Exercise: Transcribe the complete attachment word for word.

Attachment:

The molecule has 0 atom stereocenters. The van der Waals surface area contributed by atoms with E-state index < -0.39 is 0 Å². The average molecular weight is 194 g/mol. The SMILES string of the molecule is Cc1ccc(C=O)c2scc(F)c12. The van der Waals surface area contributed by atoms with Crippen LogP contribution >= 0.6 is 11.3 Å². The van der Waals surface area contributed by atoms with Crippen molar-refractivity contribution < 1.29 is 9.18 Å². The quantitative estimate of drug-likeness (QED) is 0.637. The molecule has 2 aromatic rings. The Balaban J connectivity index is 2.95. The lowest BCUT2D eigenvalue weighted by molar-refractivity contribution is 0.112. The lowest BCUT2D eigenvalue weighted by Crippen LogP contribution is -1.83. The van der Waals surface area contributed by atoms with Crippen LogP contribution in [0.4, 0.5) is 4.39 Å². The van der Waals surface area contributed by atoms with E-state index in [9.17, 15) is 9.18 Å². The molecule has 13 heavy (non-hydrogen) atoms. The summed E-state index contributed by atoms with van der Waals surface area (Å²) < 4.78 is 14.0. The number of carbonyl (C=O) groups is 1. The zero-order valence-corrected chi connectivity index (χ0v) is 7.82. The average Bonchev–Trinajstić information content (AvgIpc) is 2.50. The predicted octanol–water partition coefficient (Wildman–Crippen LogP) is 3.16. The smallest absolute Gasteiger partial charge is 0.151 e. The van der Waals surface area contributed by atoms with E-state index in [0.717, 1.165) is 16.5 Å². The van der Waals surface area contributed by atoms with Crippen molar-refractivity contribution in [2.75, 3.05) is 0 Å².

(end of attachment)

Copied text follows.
The molecule has 0 atom stereocenters. The van der Waals surface area contributed by atoms with E-state index < -0.39 is 0 Å². The average molecular weight is 194 g/mol. The SMILES string of the molecule is Cc1ccc(C=O)c2scc(F)c12. The van der Waals surface area contributed by atoms with Crippen LogP contribution >= 0.6 is 11.3 Å². The van der Waals surface area contributed by atoms with Crippen molar-refractivity contribution < 1.29 is 9.18 Å². The quantitative estimate of drug-likeness (QED) is 0.637. The molecule has 2 aromatic rings. The Balaban J connectivity index is 2.95. The lowest BCUT2D eigenvalue weighted by molar-refractivity contribution is 0.112. The lowest BCUT2D eigenvalue weighted by Crippen LogP contribution is -1.83. The van der Waals surface area contributed by atoms with Crippen LogP contribution in [0.4, 0.5) is 4.39 Å². The van der Waals surface area contributed by atoms with E-state index in [9.17, 15) is 9.18 Å². The molecule has 13 heavy (non-hydrogen) atoms. The summed E-state index contributed by atoms with van der Waals surface area (Å²) < 4.78 is 14.0. The number of carbonyl (C=O) groups is 1. The zero-order valence-corrected chi connectivity index (χ0v) is 7.82. The average Bonchev–Trinajstić information content (AvgIpc) is 2.50. The predicted octanol–water partition coefficient (Wildman–Crippen LogP) is 3.16. The smallest absolute Gasteiger partial charge is 0.151 e. The van der Waals surface area contributed by atoms with E-state index in [0.717, 1.165) is 16.5 Å². The van der Waals surface area contributed by atoms with Crippen molar-refractivity contribution in [2.75, 3.05) is 0 Å².